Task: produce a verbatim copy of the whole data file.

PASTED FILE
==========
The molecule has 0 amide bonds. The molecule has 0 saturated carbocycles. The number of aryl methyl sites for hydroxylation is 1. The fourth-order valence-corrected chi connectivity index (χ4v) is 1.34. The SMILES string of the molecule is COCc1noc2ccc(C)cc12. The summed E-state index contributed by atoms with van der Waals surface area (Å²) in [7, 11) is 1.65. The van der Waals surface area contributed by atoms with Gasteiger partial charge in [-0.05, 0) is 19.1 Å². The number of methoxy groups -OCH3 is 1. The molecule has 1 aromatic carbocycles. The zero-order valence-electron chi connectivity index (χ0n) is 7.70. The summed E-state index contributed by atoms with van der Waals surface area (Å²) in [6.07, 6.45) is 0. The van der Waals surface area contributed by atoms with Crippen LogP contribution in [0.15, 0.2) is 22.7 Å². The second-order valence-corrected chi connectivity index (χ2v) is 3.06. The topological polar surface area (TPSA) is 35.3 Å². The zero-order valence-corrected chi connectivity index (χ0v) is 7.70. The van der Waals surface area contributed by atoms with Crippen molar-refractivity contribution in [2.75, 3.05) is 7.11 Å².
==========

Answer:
The molecule has 0 amide bonds. The molecule has 0 saturated carbocycles. The number of aryl methyl sites for hydroxylation is 1. The fourth-order valence-corrected chi connectivity index (χ4v) is 1.34. The SMILES string of the molecule is COCc1noc2ccc(C)cc12. The summed E-state index contributed by atoms with van der Waals surface area (Å²) in [7, 11) is 1.65. The van der Waals surface area contributed by atoms with Gasteiger partial charge in [-0.05, 0) is 19.1 Å². The number of methoxy groups -OCH3 is 1. The molecule has 1 aromatic carbocycles. The zero-order valence-electron chi connectivity index (χ0n) is 7.70. The summed E-state index contributed by atoms with van der Waals surface area (Å²) in [6.07, 6.45) is 0. The van der Waals surface area contributed by atoms with Crippen LogP contribution in [0.15, 0.2) is 22.7 Å². The second-order valence-corrected chi connectivity index (χ2v) is 3.06. The topological polar surface area (TPSA) is 35.3 Å². The zero-order valence-corrected chi connectivity index (χ0v) is 7.70. The van der Waals surface area contributed by atoms with Crippen molar-refractivity contribution in [2.75, 3.05) is 7.11 Å².